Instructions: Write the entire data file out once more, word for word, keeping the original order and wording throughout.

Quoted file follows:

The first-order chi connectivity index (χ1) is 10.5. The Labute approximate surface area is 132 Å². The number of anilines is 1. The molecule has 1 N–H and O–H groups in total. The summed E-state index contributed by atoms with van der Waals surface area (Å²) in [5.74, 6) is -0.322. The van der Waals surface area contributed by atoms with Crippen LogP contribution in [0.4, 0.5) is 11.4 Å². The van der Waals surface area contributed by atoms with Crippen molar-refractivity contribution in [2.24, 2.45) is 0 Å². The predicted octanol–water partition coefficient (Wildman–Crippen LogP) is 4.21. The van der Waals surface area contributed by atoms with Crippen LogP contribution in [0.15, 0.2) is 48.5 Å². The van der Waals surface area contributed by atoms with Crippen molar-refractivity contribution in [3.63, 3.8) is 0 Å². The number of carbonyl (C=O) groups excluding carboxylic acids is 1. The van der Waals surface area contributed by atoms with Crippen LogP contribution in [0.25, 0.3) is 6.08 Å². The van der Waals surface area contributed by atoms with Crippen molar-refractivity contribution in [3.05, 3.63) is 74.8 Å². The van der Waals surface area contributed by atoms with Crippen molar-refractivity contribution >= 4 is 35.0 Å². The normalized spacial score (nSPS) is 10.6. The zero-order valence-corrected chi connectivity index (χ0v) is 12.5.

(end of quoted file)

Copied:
The first-order chi connectivity index (χ1) is 10.5. The Labute approximate surface area is 132 Å². The number of anilines is 1. The molecule has 1 N–H and O–H groups in total. The summed E-state index contributed by atoms with van der Waals surface area (Å²) in [5.74, 6) is -0.322. The van der Waals surface area contributed by atoms with Crippen LogP contribution in [0.4, 0.5) is 11.4 Å². The van der Waals surface area contributed by atoms with Crippen molar-refractivity contribution in [2.24, 2.45) is 0 Å². The predicted octanol–water partition coefficient (Wildman–Crippen LogP) is 4.21. The van der Waals surface area contributed by atoms with Crippen LogP contribution in [0.15, 0.2) is 48.5 Å². The van der Waals surface area contributed by atoms with Crippen molar-refractivity contribution in [3.63, 3.8) is 0 Å². The number of carbonyl (C=O) groups excluding carboxylic acids is 1. The van der Waals surface area contributed by atoms with Crippen LogP contribution in [0.25, 0.3) is 6.08 Å². The van der Waals surface area contributed by atoms with Crippen molar-refractivity contribution in [3.05, 3.63) is 74.8 Å². The van der Waals surface area contributed by atoms with Crippen molar-refractivity contribution >= 4 is 35.0 Å². The normalized spacial score (nSPS) is 10.6. The zero-order valence-corrected chi connectivity index (χ0v) is 12.5.